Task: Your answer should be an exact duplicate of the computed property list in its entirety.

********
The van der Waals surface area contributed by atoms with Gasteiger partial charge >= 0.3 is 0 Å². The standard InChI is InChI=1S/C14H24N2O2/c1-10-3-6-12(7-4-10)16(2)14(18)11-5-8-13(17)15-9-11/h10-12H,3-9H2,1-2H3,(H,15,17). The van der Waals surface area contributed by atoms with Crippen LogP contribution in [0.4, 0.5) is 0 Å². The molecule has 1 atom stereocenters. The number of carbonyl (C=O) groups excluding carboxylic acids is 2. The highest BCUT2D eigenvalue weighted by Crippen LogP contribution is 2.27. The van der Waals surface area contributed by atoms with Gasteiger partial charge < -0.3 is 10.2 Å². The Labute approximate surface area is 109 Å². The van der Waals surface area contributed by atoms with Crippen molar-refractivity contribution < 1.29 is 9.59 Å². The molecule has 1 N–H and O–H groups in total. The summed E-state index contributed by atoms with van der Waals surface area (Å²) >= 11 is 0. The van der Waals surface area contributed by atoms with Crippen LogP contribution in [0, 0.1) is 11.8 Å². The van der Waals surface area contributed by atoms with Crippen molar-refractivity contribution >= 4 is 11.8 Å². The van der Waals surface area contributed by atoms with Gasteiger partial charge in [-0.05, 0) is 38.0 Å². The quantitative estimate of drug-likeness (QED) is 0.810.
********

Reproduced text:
The van der Waals surface area contributed by atoms with Gasteiger partial charge >= 0.3 is 0 Å². The standard InChI is InChI=1S/C14H24N2O2/c1-10-3-6-12(7-4-10)16(2)14(18)11-5-8-13(17)15-9-11/h10-12H,3-9H2,1-2H3,(H,15,17). The van der Waals surface area contributed by atoms with Crippen LogP contribution in [0.4, 0.5) is 0 Å². The molecule has 1 atom stereocenters. The number of carbonyl (C=O) groups excluding carboxylic acids is 2. The highest BCUT2D eigenvalue weighted by Crippen LogP contribution is 2.27. The van der Waals surface area contributed by atoms with Gasteiger partial charge < -0.3 is 10.2 Å². The Labute approximate surface area is 109 Å². The van der Waals surface area contributed by atoms with Crippen molar-refractivity contribution < 1.29 is 9.59 Å². The molecule has 1 N–H and O–H groups in total. The summed E-state index contributed by atoms with van der Waals surface area (Å²) >= 11 is 0. The van der Waals surface area contributed by atoms with Crippen LogP contribution in [0, 0.1) is 11.8 Å². The van der Waals surface area contributed by atoms with Crippen molar-refractivity contribution >= 4 is 11.8 Å². The van der Waals surface area contributed by atoms with Gasteiger partial charge in [-0.05, 0) is 38.0 Å². The quantitative estimate of drug-likeness (QED) is 0.810.